just a girl.

There are events in life we experience that have the potential to change the way we live. My grandma’s funeral was one of those for me.

I remember waking up the morning of the memorial in a ball of grief and anxiety. Knowing my grandma was truly gone and the fear of seeing my adoptive parents’ at the service had me feeling like a mess. I had an estranged relationship with my adoptive parents and I hadn’t seen either of them in many years.

My cousin rushed up to me as soon as I walked into the church. “Your mom isn’t here but your dad is,” she whispered. A wave of relief washed over me because I knew my dad was much less likely to stir up disruption compared to my mom.

We gathered downstairs for a luncheon after the service surrounded by the musty smell of a church basement mixing with the aroma of funeral food. My cousins and I sat around a table reminiscing on our childhoods at grandma’s house, trying to bring some joy to an otherwise sad day. The nostalgia mixed with grief made for a feeling of unexplainable closeness to them and it helped settle the wave of emotions we were all feeling.

In a pause of conversation, I looked up and saw my dad walking towards the table.

My heart began to race as the anxiety swelled up inside me. He asked to speak with me, and although a little caught off guard, I agreed and followed him to a corner of the room.

He began the conversation, “If you want to have a relationship with your mother and I, you need to go to counseling.”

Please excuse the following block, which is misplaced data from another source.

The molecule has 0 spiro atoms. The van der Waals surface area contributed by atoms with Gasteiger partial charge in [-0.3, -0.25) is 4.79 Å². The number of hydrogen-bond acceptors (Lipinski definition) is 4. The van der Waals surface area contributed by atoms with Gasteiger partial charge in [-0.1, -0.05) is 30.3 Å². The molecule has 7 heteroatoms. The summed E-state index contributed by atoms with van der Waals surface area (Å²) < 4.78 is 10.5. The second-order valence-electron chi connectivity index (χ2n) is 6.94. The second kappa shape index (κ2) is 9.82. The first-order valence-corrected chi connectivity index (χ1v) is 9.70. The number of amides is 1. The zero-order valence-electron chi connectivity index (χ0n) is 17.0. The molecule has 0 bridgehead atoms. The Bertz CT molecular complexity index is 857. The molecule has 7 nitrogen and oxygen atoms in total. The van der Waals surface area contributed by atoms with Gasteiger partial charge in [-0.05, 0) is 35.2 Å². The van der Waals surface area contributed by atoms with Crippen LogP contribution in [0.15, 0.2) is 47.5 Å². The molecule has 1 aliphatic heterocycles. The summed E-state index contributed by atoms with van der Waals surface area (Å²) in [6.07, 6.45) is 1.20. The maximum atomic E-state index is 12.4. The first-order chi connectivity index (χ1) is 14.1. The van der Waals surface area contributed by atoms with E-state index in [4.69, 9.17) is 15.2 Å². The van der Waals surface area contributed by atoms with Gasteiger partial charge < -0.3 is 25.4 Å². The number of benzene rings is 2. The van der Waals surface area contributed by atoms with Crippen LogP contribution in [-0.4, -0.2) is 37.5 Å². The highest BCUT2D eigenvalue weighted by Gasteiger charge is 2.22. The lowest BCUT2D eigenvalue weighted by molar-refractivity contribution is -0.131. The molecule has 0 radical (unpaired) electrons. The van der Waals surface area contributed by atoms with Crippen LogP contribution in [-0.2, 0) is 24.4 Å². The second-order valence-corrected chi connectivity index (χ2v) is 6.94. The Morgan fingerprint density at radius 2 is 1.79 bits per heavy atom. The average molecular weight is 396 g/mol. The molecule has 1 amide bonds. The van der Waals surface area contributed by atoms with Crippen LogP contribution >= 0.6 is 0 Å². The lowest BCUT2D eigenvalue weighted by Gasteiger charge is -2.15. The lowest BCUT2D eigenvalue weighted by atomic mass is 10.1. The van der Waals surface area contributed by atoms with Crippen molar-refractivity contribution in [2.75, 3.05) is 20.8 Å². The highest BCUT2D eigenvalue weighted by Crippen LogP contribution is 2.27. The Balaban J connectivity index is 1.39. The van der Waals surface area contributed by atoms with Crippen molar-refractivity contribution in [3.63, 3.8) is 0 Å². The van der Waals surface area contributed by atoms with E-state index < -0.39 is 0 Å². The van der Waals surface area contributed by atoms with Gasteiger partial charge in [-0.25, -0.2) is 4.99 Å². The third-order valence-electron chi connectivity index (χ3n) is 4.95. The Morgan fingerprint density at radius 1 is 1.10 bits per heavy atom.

I was shocked that he started the conversation in such an accusatory tone. I tried to explain to him that I was in therapy and I did not need to go to their approved therapist at that age of 27 years old. We continued to go back and forth, a game of me trying to justify becoming a healthy adult and him attempting to convince me I was the reason our family was dysfunctional.

But what stood out to me the most was he kept calling me girl. Not my name. Girl.

Just a girl.

It felt to me as if my name was too hard to remember, like it wasn’t worth saying. It felt like me, his daughter, was nothing more to him than a girl.

“Brooke,” I said, “my name is Brooke. I am your only other daughter.”

As those words left my mouth, I felt a shift within me.

I realized that I was doing nothing wrong. I realized my parents no longer had the right to take up space in my mind to make me afraid; they didn’t possess that power any longer.

I realized I was more than just a girl.


It’s easy to define ourselves by what others think of us, but it can change us into someone that is not who we truly are. Instead of letting someone’s words identify who you are, keep reminding yourself that you are more than that. You are unique and you have a voice that’s worth being heard. That you are you.

That you are more than just a girl.

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